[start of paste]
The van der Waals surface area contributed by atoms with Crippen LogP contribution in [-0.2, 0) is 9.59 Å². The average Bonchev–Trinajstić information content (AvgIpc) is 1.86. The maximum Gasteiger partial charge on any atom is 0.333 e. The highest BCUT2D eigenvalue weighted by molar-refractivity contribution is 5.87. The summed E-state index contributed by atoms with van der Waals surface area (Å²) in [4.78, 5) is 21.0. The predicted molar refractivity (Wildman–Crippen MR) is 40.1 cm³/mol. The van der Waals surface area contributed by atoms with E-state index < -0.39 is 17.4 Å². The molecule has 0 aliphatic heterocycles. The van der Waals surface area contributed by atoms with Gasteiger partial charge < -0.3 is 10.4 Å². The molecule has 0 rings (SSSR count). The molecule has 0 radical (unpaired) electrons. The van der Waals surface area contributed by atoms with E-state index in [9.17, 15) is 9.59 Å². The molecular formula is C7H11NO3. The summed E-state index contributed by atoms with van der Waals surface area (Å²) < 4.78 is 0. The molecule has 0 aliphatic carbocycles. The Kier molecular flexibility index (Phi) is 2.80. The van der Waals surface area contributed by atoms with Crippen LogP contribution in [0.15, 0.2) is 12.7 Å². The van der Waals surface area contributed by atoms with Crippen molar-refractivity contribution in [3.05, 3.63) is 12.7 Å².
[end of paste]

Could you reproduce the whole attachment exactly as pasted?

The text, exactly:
The van der Waals surface area contributed by atoms with Crippen LogP contribution in [-0.2, 0) is 9.59 Å². The average Bonchev–Trinajstić information content (AvgIpc) is 1.86. The maximum Gasteiger partial charge on any atom is 0.333 e. The highest BCUT2D eigenvalue weighted by molar-refractivity contribution is 5.87. The summed E-state index contributed by atoms with van der Waals surface area (Å²) in [4.78, 5) is 21.0. The predicted molar refractivity (Wildman–Crippen MR) is 40.1 cm³/mol. The van der Waals surface area contributed by atoms with E-state index < -0.39 is 17.4 Å². The molecule has 0 aliphatic heterocycles. The van der Waals surface area contributed by atoms with Gasteiger partial charge < -0.3 is 10.4 Å². The molecule has 0 rings (SSSR count). The molecule has 0 radical (unpaired) electrons. The van der Waals surface area contributed by atoms with E-state index in [9.17, 15) is 9.59 Å². The molecular formula is C7H11NO3. The summed E-state index contributed by atoms with van der Waals surface area (Å²) < 4.78 is 0. The molecule has 0 aliphatic carbocycles. The Kier molecular flexibility index (Phi) is 2.80. The van der Waals surface area contributed by atoms with Crippen LogP contribution in [0.15, 0.2) is 12.7 Å². The van der Waals surface area contributed by atoms with Crippen molar-refractivity contribution in [3.05, 3.63) is 12.7 Å².